The Hayward Gallery Project Space presents an exhibition by Sheila Hicks, marking the artist’s first solo show in a UK public institution. Renowned for blurring boundaries between textile traditions, art, design and architecture, Hicks has distinguished herself over the past five decades as one of the most influential figures in contemporary art working with supple materials. Hicks has always paid homage to age-old indigenous manual practices in formmaking, thus allowing her works to have a distinctive voice in modernist abstraction.

Much of Sheila Hicks’ site-specific work responds to and animates the surrounding architecture, offering a compliment and contrast to the hard, structural materials with her soft, pliable installations. Hicks has created an environment in the Hayward’s Project Space as a response to the gallery’s unique location and design which houses Dan Graham’s Waterloo Sunset Pavilion. Through the curved, translucent walls of the Pavilion, Hicks’ brightly coloured masses of pigmented fibres will be clearly visible to the passing traffic on Waterloo Bridge.

Within the Project Space, visitors can interact with recent large-scale works while discovering the changing cityscape of London. In addition, a selection of Hicks’ fibre-based calligraphic drawings will be presented along with her ‘Minimes’: intimate weavings, which the artist has made throughout her career. A selection of studies of Hicks’ commissions for architecture will also be included in the exhibition, along with related material for her Ford Foundation tapestries in New York - first realised in 1967, and re-created in 2013/14.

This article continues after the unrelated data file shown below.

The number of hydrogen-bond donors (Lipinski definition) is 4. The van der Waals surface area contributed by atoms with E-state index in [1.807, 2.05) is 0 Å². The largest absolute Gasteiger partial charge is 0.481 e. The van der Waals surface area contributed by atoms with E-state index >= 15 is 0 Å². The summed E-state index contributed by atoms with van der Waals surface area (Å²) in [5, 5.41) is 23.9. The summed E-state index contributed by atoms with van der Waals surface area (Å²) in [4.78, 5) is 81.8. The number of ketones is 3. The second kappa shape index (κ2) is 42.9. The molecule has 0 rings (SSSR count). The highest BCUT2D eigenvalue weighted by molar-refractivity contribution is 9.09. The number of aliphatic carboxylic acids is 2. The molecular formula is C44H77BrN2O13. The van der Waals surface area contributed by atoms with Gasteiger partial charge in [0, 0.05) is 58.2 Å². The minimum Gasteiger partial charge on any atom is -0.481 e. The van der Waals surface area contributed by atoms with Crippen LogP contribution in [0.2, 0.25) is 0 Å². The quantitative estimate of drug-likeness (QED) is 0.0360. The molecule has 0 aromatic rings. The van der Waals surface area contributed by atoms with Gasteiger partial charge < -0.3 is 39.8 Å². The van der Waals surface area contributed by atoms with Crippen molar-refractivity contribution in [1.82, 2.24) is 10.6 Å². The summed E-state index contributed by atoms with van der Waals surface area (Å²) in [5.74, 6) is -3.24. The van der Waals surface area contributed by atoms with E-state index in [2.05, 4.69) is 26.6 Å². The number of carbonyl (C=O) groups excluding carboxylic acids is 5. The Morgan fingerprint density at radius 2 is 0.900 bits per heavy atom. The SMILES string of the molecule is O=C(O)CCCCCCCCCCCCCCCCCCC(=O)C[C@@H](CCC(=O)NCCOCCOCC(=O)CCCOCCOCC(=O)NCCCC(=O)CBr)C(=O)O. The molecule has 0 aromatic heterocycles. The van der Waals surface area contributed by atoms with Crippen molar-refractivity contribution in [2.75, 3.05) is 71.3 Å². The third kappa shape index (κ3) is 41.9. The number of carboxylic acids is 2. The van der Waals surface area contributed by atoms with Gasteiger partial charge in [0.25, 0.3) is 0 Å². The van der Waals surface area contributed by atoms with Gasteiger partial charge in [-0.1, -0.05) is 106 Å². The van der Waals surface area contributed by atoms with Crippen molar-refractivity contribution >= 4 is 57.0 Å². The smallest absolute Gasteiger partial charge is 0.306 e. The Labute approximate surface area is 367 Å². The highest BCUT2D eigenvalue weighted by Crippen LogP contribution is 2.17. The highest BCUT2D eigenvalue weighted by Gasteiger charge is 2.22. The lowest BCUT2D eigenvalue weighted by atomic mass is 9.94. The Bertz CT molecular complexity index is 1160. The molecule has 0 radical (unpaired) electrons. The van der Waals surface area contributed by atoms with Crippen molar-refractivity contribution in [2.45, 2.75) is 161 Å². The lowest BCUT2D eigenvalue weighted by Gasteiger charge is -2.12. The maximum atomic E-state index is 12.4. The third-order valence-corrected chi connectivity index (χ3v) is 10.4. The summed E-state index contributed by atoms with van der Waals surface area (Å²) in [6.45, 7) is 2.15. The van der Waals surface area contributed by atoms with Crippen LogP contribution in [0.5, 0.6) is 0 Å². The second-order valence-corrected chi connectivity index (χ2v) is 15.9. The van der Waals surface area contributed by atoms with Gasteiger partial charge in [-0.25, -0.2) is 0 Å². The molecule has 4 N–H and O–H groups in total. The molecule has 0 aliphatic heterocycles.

During her travels as a Fulbright scholar through South America in 1957-8, Hicks photographed and documented archeological sites and indigenous weavers, while also painting and teaching at the architecture faculty of the Catholic University in Santiago, Chile. In her 50-year career, colour, texture and structure have been integral to Hicks’ work, a result of her training in Bauhaus principles at Yale University.

Hicks established her studio in Paris in 1964, where she lives and works.

The exhibition is curated by Stephanie Rosenthal, Hayward Gallery Chief Curator and Dominik Czechowski, Hayward Gallery Assistant Curator.